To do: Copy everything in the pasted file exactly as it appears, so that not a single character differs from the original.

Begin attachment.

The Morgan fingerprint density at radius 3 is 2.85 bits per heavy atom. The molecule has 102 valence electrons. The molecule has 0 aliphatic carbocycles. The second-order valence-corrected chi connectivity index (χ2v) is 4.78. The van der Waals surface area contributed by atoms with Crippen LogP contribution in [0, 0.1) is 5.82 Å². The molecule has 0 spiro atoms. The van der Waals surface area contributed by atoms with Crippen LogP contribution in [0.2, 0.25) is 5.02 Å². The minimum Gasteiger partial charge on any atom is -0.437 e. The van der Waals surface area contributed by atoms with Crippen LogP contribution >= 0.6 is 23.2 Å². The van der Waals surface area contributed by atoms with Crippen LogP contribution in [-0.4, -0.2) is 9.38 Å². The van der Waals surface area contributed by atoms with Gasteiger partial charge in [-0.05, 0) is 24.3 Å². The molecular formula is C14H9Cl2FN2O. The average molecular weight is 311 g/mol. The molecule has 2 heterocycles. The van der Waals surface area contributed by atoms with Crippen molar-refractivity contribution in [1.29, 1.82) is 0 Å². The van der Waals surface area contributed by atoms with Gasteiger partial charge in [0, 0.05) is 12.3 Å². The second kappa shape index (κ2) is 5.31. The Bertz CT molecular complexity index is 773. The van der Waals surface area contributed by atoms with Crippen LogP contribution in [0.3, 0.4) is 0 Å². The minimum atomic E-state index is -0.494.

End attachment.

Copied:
The Morgan fingerprint density at radius 3 is 2.85 bits per heavy atom. The molecule has 102 valence electrons. The molecule has 0 aliphatic carbocycles. The second-order valence-corrected chi connectivity index (χ2v) is 4.78. The van der Waals surface area contributed by atoms with Crippen LogP contribution in [0, 0.1) is 5.82 Å². The molecule has 0 spiro atoms. The van der Waals surface area contributed by atoms with Crippen LogP contribution in [0.2, 0.25) is 5.02 Å². The minimum Gasteiger partial charge on any atom is -0.437 e. The van der Waals surface area contributed by atoms with Crippen LogP contribution >= 0.6 is 23.2 Å². The van der Waals surface area contributed by atoms with Crippen LogP contribution in [-0.4, -0.2) is 9.38 Å². The van der Waals surface area contributed by atoms with Gasteiger partial charge in [-0.05, 0) is 24.3 Å². The molecular formula is C14H9Cl2FN2O. The average molecular weight is 311 g/mol. The molecule has 2 heterocycles. The van der Waals surface area contributed by atoms with Crippen molar-refractivity contribution in [1.29, 1.82) is 0 Å². The van der Waals surface area contributed by atoms with Gasteiger partial charge in [0, 0.05) is 12.3 Å². The second kappa shape index (κ2) is 5.31. The Bertz CT molecular complexity index is 773. The van der Waals surface area contributed by atoms with Crippen LogP contribution in [0.3, 0.4) is 0 Å². The minimum atomic E-state index is -0.494.